Low Carb Sites We Love!
Low Carb Luxury - Great recipes, product store, information, attractive site, and very easy to navigate. Also, features "Low Carb Magazine." Lora, the site's owner, lost 165 lbs on low carb. Her success story is truly inspirational -- even more than my own! I highly recommend this site as a great place to begin low carb information hunting.
Low Carb Cafe - This site appears amatuerish (sorry guys) but has wonderful features, decent recipes and an active online community. Worth taking a look.
From Low Carb Cafe:
50% of all proceeds generated from sales through our site go directly to IPump.org. Your purchases will help buy insulin pumps and diabetes supplies for those in need!
Low Carb Recipes
"Un-Sweets" and Treats
From the IOH Test Kitchen
"The true test of any low carb recipe is whether those who are not sugar-challenged will eat it and ask for seconds!"
In a bowl, melt 2 Tablespoons butter. Then - stirring after each addition - add 2 Tablespoons Splenda, 1/4 teaspoon caramel extract, 1/4 teaspoon vanilla extract, 1/4 teaspoon cinnamon and pecans. Microwave for 30 seconds. Stir. Microwave another 30 seconds; stir, (but keep an eye on them so they don't burn.) Set aside to cool.
Preheat oven to 350°F.
Beat eggs, water, whipping cream, 1 cup Splenda, liquid sweetener, molasses, 1 teaspoon vanilla extract, 2 teaspoon caramel or maple extract, 1/2 teaspoon cinnamon and xanthan gum. Set aside and prepare pie crust if you have not already done so. Pour filling into crust, sprinkle nuts on top and bake at 350°F for 30-40 minutes until set and lightly brown. Chill before serving. Must be kept in refrigerator!
Makes 8 servings. 12 carbs per serving (including crust.)
IOH Test Kitchen: I miss pecan pie. So much that this recipe was a decent stand-in. Xanthan gum is a vital ingredient to any low carb baker (it can be purchased on the Internet) and receipes that call for it seem substantially quality-reduced without it. I found that adding 1 packet of plain gelatin (disolved in 3 tablespoons cold water before adding to the mix) helped make the pie filling a little more solid.
IOH Test Kitchen: Blah. Low carb pie crusts are one more thing that leave you missing the real thing. I prefer nut crusts to flour impersonators. If you stay away from the soy flour this crust is not all bad. However, I preferred using 1/2 cup melted butter instead of lard, mixed in with CarbSense Baking mix and 1/2 cup chopped walnuts (good for diabetes), almonds and pecans. Mix the batter until crumbly and press lightly into pie tin. Bake at 350 until it starts to brown and crisp.
It will be more streudal-topping like than a traditional pressed pie crust. Then add your pie filling and finish baking. This crust does best (IMHO) when completely cooked and complimented with a no-cook pie filling. No-cook pie fillings tend to taste more like the real thing.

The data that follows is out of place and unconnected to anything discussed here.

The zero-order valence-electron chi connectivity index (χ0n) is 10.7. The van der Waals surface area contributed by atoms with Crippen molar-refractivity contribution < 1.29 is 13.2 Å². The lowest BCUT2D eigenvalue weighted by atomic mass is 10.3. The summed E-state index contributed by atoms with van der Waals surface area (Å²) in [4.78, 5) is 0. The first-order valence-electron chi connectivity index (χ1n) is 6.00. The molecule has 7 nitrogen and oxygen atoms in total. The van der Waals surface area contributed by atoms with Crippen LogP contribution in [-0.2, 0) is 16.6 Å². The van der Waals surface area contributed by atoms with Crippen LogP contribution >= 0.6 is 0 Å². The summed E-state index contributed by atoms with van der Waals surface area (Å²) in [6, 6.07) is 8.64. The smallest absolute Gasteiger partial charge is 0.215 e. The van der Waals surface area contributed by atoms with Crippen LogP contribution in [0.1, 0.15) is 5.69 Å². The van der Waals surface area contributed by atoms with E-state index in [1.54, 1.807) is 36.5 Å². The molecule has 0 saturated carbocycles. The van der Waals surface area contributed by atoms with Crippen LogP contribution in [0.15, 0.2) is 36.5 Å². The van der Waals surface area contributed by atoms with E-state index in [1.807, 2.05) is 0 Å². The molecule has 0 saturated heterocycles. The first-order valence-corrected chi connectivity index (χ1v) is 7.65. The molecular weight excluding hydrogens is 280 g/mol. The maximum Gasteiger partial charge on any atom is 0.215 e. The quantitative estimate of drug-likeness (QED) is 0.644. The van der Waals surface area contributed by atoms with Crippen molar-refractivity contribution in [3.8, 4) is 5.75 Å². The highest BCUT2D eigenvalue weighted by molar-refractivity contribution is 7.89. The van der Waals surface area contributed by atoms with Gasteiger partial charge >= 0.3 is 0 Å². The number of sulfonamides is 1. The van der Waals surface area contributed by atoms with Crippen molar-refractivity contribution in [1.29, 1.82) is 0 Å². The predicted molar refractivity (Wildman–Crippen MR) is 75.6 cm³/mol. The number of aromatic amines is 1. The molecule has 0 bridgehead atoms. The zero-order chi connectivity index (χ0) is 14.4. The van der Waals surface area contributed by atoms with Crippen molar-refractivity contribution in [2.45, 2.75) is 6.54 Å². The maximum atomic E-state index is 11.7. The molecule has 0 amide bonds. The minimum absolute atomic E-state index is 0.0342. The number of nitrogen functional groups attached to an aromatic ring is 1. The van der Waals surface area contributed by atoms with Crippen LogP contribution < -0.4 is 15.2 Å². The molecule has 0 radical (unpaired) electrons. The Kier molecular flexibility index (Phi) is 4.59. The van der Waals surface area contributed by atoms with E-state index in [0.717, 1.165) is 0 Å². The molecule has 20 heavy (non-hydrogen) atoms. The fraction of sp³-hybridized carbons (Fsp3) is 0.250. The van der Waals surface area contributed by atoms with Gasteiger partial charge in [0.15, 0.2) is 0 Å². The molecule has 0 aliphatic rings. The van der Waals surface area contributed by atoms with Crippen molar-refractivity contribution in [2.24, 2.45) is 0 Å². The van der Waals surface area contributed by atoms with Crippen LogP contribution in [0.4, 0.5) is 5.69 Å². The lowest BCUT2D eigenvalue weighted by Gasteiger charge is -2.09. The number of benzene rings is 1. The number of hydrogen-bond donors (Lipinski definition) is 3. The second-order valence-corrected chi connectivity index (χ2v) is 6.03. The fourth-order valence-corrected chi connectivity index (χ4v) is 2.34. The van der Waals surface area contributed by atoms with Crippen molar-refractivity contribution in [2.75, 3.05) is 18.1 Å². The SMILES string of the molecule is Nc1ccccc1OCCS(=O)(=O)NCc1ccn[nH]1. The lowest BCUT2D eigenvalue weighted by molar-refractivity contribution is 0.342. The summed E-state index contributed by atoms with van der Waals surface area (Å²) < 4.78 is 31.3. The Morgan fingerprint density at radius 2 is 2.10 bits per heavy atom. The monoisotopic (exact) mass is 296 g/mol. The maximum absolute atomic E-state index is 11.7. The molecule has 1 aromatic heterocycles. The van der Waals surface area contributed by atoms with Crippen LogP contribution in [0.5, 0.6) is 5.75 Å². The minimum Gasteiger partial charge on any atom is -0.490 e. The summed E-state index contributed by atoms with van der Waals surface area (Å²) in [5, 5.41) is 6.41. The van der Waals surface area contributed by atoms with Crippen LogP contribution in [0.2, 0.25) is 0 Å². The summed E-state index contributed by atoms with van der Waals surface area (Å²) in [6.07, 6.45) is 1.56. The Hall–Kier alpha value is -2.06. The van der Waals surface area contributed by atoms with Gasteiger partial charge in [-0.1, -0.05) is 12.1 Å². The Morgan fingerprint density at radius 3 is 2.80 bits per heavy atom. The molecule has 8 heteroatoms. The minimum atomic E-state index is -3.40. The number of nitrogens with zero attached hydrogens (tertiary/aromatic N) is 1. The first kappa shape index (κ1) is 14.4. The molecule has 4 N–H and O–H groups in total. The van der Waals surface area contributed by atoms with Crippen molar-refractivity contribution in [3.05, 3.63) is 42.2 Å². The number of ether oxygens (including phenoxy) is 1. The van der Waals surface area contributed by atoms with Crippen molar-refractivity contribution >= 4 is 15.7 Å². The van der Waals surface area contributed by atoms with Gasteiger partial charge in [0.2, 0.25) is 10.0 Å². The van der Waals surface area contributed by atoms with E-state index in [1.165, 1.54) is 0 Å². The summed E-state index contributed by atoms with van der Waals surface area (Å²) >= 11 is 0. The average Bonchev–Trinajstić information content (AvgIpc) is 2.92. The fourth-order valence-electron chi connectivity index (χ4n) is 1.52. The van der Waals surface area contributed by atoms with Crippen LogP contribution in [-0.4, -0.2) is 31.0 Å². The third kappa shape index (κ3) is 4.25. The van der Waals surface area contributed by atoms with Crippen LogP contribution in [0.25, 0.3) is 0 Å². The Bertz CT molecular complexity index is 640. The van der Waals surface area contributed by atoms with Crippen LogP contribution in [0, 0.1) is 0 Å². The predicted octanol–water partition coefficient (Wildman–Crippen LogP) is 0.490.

Pumpkin Crème Brûlèe
Combine the heavy cream, vanilla and 1 cup Splenda, bring to a boil. Combine the egg yolks and 1/3 cup of Splenda. Add 1/3 of the hot liquid to the egg mixture, stir constantly. Add the egg yolk mixture to the remaining hot cream, stir constantly. Stir in the cinnamon, allspice, and ginger. Fold in the pumpkin puree.
Preheat oven to 325°F.
Fill buttered ramekins 7/8 full, place in a water bath. [Place ramekins in a deep roasting pan and fill pan with enough water to reach halfway up sides of ramekins.] Bake in a 325°F oven until just barely set. Cool 30 minutes, then chill overnight.
Cover the surface of each custard with 1/8-inch of Brown Sugar Twin mixed with Diabetisweet. Set ramekins in a deep roasting pan, surround with ice.*
Caramelize sweeteners under the broiler or with a torch.
*Note: Setting ramekins in ice keeps the custard from becoming reheated when caramelizing the top.
Makes 14 servings. 3 net grams of carbohydrate per serving.
IOH Test Kitchen: If you love pumpkin this is a fabulous recipe -- even my children eat it without knowing it is low carb! I did make changes in the second batch I made by reducing the amount of Splenda. It is a strong sweetener and I prefer a lighter taste. I halved the amount of Splenda in the total recipe as well as the Sugar Twin Brown Sugar -- again, I personally feel a little bit goes a long way.
My first recipe attempt to brown the articificial sweeteners failed (but I am not the greatest cook, I have even burned water!). The second try I added a little bit of melted butter and it worked like a charm and improved the taste slightly. Nothing like adding fat when you take out the sugar!
Page Updated 12/24/2005